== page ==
Team endurance racing exposes you to an array of unexpected variables, from mechanical problems through to course obstacles, teammate issues, and crashes. But nothing can prepare you for a turn in the weather! When a sunny day turns into a small flood, it's those who are organized who flourish in the mud. Read on for some advice on being prepared, even when you don't know the weather forecast.
- Chain cleaner
- Wet lube
- Cleaning equipment: brushes, spray bottle
- Spares: brake pads, chain, cables
- Mud tires
- Riding glasses with clear lenses
- Warm food options
- Sense of humor
- Chamois cream
- Spare riding clothes
If you're heading off for a weekend of team racing it pays to be prepared. We've mentioned compiling a small toolbox in the past, but here's another reminder. Fill it with tools you can use, as well as chain cleaner and lubricant and even basic spares (brake pads, cables etc).
It's also too easy to have a set of mud tires packed for each race, just in case you need to change them over for extra grip when the trails get slushy.
But enough of the essentials, stick these following tricks up your sleeve for the next mudfest you're lucky enough to be knee deep in...
TIP: If frame clearance is an issue when using chunky mud tires, then try using a narrower option. Narrow tires can cut through the surface slush and bite into the harder surface underneath. In a race you will appreciate the lower rolling resistance as well.
If you're part of a small team in an endurance event, there's plenty of time to clean your bike as well as eat and recover before you head out again. Pack some basic cleaning equipment in the car, such as a 'pump and spray' pressure bottle, bike cleaner, and a chain cleaner. Once you've done your two lap stint you can quickly go about cleaning your drivetrain for the next lap. This will help the bike survive the horrendous conditions as well as maintain its ability to function.
Spray your brakes clean, as well, so you can check whether you've got much pad left! Mud chews through brake pads, so imagine what a 12-hour endurance event will do...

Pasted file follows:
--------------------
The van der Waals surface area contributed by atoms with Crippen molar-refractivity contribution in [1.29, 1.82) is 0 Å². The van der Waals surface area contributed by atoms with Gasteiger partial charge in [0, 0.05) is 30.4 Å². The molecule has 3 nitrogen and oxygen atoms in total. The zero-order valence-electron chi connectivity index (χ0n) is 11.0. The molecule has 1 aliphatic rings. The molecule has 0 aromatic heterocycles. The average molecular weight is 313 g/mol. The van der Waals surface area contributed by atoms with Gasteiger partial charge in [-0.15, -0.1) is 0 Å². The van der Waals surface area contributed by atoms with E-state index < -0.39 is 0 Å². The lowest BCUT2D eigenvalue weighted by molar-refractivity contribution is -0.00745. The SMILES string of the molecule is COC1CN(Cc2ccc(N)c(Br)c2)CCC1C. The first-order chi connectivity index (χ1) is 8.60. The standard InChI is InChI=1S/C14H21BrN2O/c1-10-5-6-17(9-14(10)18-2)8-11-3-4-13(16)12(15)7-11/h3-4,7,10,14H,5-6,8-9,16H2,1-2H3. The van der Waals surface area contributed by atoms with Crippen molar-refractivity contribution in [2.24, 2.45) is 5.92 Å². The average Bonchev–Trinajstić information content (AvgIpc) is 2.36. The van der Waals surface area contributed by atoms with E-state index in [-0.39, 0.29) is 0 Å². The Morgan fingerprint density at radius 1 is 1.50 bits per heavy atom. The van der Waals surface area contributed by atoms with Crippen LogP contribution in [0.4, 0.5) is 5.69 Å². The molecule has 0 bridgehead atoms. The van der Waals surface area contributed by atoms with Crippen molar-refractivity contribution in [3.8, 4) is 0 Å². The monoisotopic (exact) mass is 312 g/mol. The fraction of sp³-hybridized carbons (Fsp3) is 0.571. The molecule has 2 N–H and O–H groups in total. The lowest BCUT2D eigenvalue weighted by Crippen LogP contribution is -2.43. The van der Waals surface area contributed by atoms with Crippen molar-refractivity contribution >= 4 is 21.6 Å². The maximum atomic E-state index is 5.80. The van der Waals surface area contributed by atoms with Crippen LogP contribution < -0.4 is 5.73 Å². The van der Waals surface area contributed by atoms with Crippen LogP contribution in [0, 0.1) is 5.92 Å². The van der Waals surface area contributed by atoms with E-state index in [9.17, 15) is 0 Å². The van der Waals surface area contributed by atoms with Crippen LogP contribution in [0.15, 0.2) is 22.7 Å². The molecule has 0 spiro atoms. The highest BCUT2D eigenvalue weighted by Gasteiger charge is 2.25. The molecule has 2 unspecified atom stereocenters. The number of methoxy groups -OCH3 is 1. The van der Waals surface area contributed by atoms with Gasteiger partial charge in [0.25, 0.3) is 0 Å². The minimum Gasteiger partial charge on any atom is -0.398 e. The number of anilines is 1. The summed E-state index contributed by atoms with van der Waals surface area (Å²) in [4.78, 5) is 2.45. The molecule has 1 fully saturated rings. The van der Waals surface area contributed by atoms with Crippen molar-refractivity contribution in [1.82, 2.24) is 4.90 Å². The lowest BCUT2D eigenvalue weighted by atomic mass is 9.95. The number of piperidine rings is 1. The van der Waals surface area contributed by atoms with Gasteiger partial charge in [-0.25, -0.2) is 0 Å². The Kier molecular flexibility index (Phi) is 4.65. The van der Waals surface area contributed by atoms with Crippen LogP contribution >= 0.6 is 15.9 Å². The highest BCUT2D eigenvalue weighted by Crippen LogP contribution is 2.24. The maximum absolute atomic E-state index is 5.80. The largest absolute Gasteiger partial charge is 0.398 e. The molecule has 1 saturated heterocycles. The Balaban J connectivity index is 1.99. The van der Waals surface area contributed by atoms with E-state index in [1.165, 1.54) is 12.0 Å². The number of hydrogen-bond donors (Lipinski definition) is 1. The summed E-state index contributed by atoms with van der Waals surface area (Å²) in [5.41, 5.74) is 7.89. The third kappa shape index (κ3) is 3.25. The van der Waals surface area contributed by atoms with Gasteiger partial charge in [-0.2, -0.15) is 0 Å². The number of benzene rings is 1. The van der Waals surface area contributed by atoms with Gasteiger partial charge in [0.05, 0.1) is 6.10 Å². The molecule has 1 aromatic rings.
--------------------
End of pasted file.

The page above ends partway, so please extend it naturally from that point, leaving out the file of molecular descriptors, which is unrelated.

TIP: Try some non-stick cooking spray on your frame pedals or other areas. It helps prevent mud build-up. A word of warning though: Don't get it anywhere near your brake surfaces or pads!
CLEAN RIDING KIT
We don't expect you to change for every riding stint you do, but changing after six hours of being covered in mud will make you feel amazing. Tie this in with a main meal of the day and you'll boost the effects of feeling fresh, clean, and ready to roll. Change everything for clean kit - socks, knicks, top, gloves, and clean your clear-lensed glasses.
TIP: Use plenty of chamois cream in muddy events. Once the sand and dirt penetrates your knicks, it'll grind away at your skin over the next few hours, leaving you raw. This is another reason for having a wash and changing your kit every six hours or so.
EAT. EAT. EAT.
Not only are you fueling your riding, you're also fueling the fact that you're active for such an extended timeframe - AND you're probably cold! Having a set meal plan is the very best way of maintaining a routine and keeping up the fuel during your race.
Set aside your main meals, such as lunch and dinner (depending on race format), and then work out your snacks. Easy-to-eat tasty treats will tempt you to eat more, so aim for things like creamed rice, chocolate, hot cross buns, fruit loaf, banana bread, and a warm cup of coffee. For a main meal, have something wholesome like a warm stew and rice. Whole food makes whole differences!
Having tactics in place can keep team morale high and also keep everyone moving in the same direction. If you want to keep it simple, just complete one lap each before transitioning. If you want to step it up, you can tie in main meal times with your double lap stints. This way your team mates can have more time to eat (and so can you).
If you are doing a longer 24-hour event, consider hitting the other teams hard during the night. Advanced tactics fail to register with most people until they check the live results at 6am the next morning and see you four laps ahead. Consider preserving yourselves all day and then have a very solid main meal for dinner while each teammate does double laps. While resting, have a nap between laps... When night arrives, hit overdrive, aiming to cut your lap times by a consistent 5 minutes. Have teammates charge batteries for one another and execute perfect transitions.
TIP: Sunrise wakes your body up and rejuvenates your mind. If your race involves riding through the night to see sunrise, expect a surge from other teams when the sun comes up. Counter this with solid night riding and trust that sunrise will also wake you up and give you the boost you need!
Although you were there to have fun it the first place, you might not feel this way at race end. Keep your spirits up during any endurance event and reward your lap completions with food, warm drinks, and a face wipe. Have a laugh at the severity of the weather and just go for it! Racing in the mud is hard and can be unpleasant if you're unprepared mentally and physically. With sufficient planning and enough warm clothes, it can be a good laugh with plenty of memorable moments along the way.